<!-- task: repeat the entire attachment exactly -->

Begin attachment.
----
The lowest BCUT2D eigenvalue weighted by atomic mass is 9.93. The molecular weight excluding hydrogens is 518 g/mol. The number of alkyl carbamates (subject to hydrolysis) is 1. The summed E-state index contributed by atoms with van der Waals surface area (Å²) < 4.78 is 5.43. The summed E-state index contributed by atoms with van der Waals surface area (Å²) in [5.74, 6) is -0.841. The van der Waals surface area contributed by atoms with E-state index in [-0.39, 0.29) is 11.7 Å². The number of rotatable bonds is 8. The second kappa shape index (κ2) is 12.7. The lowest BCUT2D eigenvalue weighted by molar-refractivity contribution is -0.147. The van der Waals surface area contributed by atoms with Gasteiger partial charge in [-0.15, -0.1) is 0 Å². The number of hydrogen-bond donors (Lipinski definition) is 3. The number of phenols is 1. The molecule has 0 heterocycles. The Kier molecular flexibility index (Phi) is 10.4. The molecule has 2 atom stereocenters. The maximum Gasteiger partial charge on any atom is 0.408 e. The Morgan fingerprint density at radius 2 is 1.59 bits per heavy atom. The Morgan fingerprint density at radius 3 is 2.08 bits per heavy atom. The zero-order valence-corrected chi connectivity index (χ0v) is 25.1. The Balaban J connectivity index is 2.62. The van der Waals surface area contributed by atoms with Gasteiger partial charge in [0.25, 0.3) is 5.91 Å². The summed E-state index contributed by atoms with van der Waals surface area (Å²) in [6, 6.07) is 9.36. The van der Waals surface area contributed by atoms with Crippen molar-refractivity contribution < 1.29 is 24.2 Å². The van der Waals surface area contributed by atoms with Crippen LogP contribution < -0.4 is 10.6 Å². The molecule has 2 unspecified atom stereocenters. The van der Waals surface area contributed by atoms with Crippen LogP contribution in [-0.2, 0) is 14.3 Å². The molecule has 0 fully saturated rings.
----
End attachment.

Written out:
The lowest BCUT2D eigenvalue weighted by atomic mass is 9.93. The molecular weight excluding hydrogens is 518 g/mol. The number of alkyl carbamates (subject to hydrolysis) is 1. The summed E-state index contributed by atoms with van der Waals surface area (Å²) < 4.78 is 5.43. The summed E-state index contributed by atoms with van der Waals surface area (Å²) in [5.74, 6) is -0.841. The van der Waals surface area contributed by atoms with E-state index in [-0.39, 0.29) is 11.7 Å². The number of rotatable bonds is 8. The second kappa shape index (κ2) is 12.7. The lowest BCUT2D eigenvalue weighted by molar-refractivity contribution is -0.147. The van der Waals surface area contributed by atoms with Gasteiger partial charge in [-0.15, -0.1) is 0 Å². The number of hydrogen-bond donors (Lipinski definition) is 3. The number of phenols is 1. The molecule has 0 heterocycles. The Kier molecular flexibility index (Phi) is 10.4. The molecule has 2 atom stereocenters. The maximum Gasteiger partial charge on any atom is 0.408 e. The Morgan fingerprint density at radius 2 is 1.59 bits per heavy atom. The Morgan fingerprint density at radius 3 is 2.08 bits per heavy atom. The zero-order valence-corrected chi connectivity index (χ0v) is 25.1. The Balaban J connectivity index is 2.62. The van der Waals surface area contributed by atoms with Gasteiger partial charge in [0.25, 0.3) is 5.91 Å². The summed E-state index contributed by atoms with van der Waals surface area (Å²) in [6, 6.07) is 9.36. The van der Waals surface area contributed by atoms with Crippen molar-refractivity contribution < 1.29 is 24.2 Å². The van der Waals surface area contributed by atoms with Crippen LogP contribution < -0.4 is 10.6 Å². The molecule has 2 unspecified atom stereocenters. The van der Waals surface area contributed by atoms with Crippen LogP contribution in [-0.2, 0) is 14.3 Å². The molecule has 0 fully saturated rings.